Evaluation of Montreal Cognitive Assessment (MoCA) Administered via Videoconference

Limor Zadik, Saritte Perlman, Orly Barak, Tomer Ziv-Baran*

*Corresponding author for this work

Research output: Contribution to journalArticlepeer-review

Abstract

Objectives: Telemedicine provides much potential for promoting health care. The Montreal Cognitive Assessment (MoCA) is a screening tool for identifying mild cognitive impairment. This study aims to evaluate the agreement between MoCA assessed face-to-face vs via videoconference using a mobile phone. Design: A randomized crossover study. Setting and Participants: A randomly selected sample of patients admitted to the geriatric rehabilitation department in a large tertiary medical center in 2021-2022. Methods: The MoCA was conducted twice for each patient, with a 10- to 20-day interval between assessments. To avoid a learning effect, alternate MoCA versions were used for each patient. Intraclass correlation coefficient (ICC), kappa, weighted kappa, and the Bland-Altman plot were used to evaluate the agreement between administration methods. To identify variables associated with low agreement, data on participant characteristics, order of administration methods, and test versions were collected, and univariate and multivariable analyses were performed. Results: Forty-four patients were included in the study. The median age was 83 years [interquartile range (IQR 76-87)] and 75% were females. Median overall MoCA score was 24 points (IQR 21-26) when administered face-to-face, and 23.5 points (IQR 21-26) via videoconference. Excellent agreement (ICC = 0.89) was observed in the total MoCA score. Moderate-substantial agreement was observed in subsection scores (kappa 0.436-0.686), except for the language subsection where fair agreement was observed (kappa 0.331). Anxiety was assessed by Hospital Anxiety and Depression Scale and associated with lower agreement (ICC = 0.76 in patients with anxiety vs ICC = 0.92 in patients without anxiety). None of the other studied variables were associated with a difference between administration methods. Conclusions and Implications: Conducting a MoCA via videoconference using a mobile phone is another method of providing medical care to people without significant visual or hearing impairment that restricts their use of a mobile phone, during routine times and in emergencies where social distancing is needed.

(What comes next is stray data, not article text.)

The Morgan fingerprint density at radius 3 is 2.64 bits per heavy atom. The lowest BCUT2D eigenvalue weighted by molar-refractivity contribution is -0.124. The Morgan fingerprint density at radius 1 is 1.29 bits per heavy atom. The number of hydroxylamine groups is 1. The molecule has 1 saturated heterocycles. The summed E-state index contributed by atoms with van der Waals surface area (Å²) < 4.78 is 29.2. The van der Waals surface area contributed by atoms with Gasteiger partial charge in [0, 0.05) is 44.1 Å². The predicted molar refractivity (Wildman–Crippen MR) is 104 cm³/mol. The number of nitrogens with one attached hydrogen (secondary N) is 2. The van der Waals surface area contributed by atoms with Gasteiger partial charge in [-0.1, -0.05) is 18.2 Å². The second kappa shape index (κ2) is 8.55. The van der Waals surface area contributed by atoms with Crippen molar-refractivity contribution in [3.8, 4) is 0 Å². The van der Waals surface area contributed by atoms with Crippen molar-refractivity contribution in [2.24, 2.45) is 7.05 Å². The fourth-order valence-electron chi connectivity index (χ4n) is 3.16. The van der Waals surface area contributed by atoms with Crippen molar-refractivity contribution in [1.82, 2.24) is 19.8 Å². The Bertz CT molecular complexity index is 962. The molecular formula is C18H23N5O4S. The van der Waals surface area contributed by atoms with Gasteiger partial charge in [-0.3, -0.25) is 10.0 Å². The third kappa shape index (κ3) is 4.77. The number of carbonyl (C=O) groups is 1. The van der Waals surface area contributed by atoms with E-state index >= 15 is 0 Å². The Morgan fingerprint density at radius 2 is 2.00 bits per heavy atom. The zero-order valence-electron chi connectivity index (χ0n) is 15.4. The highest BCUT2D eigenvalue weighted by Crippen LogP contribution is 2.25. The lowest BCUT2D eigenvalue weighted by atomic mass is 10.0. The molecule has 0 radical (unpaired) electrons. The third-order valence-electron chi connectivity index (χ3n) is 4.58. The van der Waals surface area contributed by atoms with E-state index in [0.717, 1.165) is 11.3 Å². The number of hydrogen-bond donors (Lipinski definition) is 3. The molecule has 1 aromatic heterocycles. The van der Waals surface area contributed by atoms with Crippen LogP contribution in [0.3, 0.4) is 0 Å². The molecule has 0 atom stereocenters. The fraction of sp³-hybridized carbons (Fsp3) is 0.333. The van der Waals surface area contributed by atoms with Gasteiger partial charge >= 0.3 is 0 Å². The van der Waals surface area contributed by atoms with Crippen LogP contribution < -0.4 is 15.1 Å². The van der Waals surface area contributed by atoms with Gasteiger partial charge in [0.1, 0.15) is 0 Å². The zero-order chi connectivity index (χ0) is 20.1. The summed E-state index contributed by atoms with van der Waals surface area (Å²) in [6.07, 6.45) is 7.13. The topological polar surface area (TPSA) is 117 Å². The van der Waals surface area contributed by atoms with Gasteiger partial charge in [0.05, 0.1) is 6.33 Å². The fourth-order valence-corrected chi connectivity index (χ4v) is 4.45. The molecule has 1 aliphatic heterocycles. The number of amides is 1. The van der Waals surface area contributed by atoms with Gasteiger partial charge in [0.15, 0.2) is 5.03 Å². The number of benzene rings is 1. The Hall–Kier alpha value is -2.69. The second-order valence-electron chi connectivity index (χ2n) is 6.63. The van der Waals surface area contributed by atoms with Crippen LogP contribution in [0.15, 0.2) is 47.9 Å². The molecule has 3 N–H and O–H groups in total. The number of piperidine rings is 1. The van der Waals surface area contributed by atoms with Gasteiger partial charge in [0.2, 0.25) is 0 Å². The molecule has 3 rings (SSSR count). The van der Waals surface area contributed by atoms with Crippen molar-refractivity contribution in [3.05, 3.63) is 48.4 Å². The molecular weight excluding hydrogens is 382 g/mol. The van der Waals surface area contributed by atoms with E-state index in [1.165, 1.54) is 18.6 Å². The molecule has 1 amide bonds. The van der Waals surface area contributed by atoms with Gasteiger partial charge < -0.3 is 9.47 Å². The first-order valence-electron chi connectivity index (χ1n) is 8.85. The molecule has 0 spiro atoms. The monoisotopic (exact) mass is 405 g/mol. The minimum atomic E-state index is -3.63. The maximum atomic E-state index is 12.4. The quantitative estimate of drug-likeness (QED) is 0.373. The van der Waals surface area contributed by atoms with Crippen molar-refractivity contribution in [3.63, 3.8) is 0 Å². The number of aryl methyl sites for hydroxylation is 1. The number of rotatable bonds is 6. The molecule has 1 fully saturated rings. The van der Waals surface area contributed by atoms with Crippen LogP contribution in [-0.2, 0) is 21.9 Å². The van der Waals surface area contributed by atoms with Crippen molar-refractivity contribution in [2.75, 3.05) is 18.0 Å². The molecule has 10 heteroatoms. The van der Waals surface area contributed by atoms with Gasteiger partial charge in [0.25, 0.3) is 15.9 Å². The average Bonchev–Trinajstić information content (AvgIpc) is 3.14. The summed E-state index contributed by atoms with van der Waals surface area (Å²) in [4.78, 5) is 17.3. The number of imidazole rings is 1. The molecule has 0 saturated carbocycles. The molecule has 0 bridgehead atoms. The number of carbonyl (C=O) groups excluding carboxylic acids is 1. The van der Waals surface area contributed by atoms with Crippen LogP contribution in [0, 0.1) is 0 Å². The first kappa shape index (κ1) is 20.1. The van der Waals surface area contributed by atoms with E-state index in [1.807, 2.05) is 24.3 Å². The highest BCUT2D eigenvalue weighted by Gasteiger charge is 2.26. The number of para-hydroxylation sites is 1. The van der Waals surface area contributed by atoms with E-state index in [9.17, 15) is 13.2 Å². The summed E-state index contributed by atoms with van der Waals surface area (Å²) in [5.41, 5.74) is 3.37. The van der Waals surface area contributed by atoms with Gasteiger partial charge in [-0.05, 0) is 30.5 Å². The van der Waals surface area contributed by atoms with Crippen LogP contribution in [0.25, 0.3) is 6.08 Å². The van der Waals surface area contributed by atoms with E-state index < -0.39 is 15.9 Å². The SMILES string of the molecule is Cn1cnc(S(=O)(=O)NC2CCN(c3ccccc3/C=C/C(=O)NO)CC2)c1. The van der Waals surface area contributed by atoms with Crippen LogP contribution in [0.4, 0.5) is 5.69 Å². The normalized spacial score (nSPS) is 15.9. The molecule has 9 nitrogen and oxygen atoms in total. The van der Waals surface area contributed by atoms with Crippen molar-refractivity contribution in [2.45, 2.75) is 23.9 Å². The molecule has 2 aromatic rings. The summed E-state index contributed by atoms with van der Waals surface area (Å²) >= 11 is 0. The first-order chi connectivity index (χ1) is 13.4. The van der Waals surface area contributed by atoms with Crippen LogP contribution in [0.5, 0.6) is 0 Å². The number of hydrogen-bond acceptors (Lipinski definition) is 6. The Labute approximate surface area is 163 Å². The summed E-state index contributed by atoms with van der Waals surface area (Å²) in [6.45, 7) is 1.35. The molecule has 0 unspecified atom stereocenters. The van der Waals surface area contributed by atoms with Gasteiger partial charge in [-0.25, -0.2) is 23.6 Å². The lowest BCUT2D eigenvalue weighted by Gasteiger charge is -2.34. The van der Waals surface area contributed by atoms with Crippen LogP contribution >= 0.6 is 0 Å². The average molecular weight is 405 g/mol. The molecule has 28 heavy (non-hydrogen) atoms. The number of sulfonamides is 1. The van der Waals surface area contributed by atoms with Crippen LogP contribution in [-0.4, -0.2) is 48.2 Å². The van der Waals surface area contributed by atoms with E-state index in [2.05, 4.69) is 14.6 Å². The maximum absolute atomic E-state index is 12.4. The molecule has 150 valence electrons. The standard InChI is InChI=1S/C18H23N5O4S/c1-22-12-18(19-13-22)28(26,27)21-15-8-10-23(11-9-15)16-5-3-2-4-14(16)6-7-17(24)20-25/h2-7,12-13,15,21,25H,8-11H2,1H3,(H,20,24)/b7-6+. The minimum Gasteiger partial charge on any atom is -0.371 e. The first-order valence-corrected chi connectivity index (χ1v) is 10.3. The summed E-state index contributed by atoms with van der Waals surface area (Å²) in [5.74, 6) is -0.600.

Original languageEnglish
Pages (from-to)1942-1947.e3
JournalJournal of the American Medical Directors Association
Volume24
Issue number12
DOIs
StatePublished - Dec 2023

Keywords

  • MoCA
  • Telemedicine
  • cognitive assessment
  • videoconference

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